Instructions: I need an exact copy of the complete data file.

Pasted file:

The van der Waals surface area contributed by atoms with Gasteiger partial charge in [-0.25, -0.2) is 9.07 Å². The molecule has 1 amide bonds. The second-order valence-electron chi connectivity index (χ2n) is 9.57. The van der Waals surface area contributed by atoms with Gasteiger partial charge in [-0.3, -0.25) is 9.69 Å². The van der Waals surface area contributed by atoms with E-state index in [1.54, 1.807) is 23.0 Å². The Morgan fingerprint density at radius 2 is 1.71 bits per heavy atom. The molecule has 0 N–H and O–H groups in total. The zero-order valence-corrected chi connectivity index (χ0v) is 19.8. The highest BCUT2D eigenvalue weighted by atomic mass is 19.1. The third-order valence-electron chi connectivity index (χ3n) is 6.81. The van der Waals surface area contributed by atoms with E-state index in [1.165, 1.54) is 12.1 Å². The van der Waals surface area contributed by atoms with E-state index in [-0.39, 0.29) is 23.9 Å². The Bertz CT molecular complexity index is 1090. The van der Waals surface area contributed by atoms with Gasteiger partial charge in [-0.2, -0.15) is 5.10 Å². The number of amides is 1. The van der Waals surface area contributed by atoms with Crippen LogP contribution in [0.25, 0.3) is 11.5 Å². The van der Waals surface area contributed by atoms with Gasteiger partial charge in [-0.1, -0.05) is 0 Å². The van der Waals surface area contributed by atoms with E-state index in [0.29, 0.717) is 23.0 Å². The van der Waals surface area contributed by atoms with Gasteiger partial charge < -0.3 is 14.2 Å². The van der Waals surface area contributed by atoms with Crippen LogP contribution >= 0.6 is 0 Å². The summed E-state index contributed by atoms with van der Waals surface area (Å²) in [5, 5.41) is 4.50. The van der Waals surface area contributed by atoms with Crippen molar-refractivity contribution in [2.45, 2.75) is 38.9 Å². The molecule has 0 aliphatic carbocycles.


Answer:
The van der Waals surface area contributed by atoms with Gasteiger partial charge in [-0.25, -0.2) is 9.07 Å². The molecule has 1 amide bonds. The second-order valence-electron chi connectivity index (χ2n) is 9.57. The van der Waals surface area contributed by atoms with Gasteiger partial charge in [-0.3, -0.25) is 9.69 Å². The van der Waals surface area contributed by atoms with E-state index in [1.54, 1.807) is 23.0 Å². The Morgan fingerprint density at radius 2 is 1.71 bits per heavy atom. The molecule has 0 N–H and O–H groups in total. The zero-order valence-corrected chi connectivity index (χ0v) is 19.8. The highest BCUT2D eigenvalue weighted by atomic mass is 19.1. The third-order valence-electron chi connectivity index (χ3n) is 6.81. The van der Waals surface area contributed by atoms with E-state index in [1.165, 1.54) is 12.1 Å². The van der Waals surface area contributed by atoms with E-state index in [-0.39, 0.29) is 23.9 Å². The Bertz CT molecular complexity index is 1090. The van der Waals surface area contributed by atoms with Gasteiger partial charge in [-0.2, -0.15) is 5.10 Å². The number of amides is 1. The van der Waals surface area contributed by atoms with Crippen LogP contribution in [0.25, 0.3) is 11.5 Å². The van der Waals surface area contributed by atoms with Gasteiger partial charge in [-0.1, -0.05) is 0 Å². The van der Waals surface area contributed by atoms with E-state index in [0.29, 0.717) is 23.0 Å². The van der Waals surface area contributed by atoms with Gasteiger partial charge < -0.3 is 14.2 Å². The van der Waals surface area contributed by atoms with Crippen LogP contribution >= 0.6 is 0 Å². The summed E-state index contributed by atoms with van der Waals surface area (Å²) in [5, 5.41) is 4.50. The van der Waals surface area contributed by atoms with Crippen molar-refractivity contribution in [2.45, 2.75) is 38.9 Å². The molecule has 0 aliphatic carbocycles.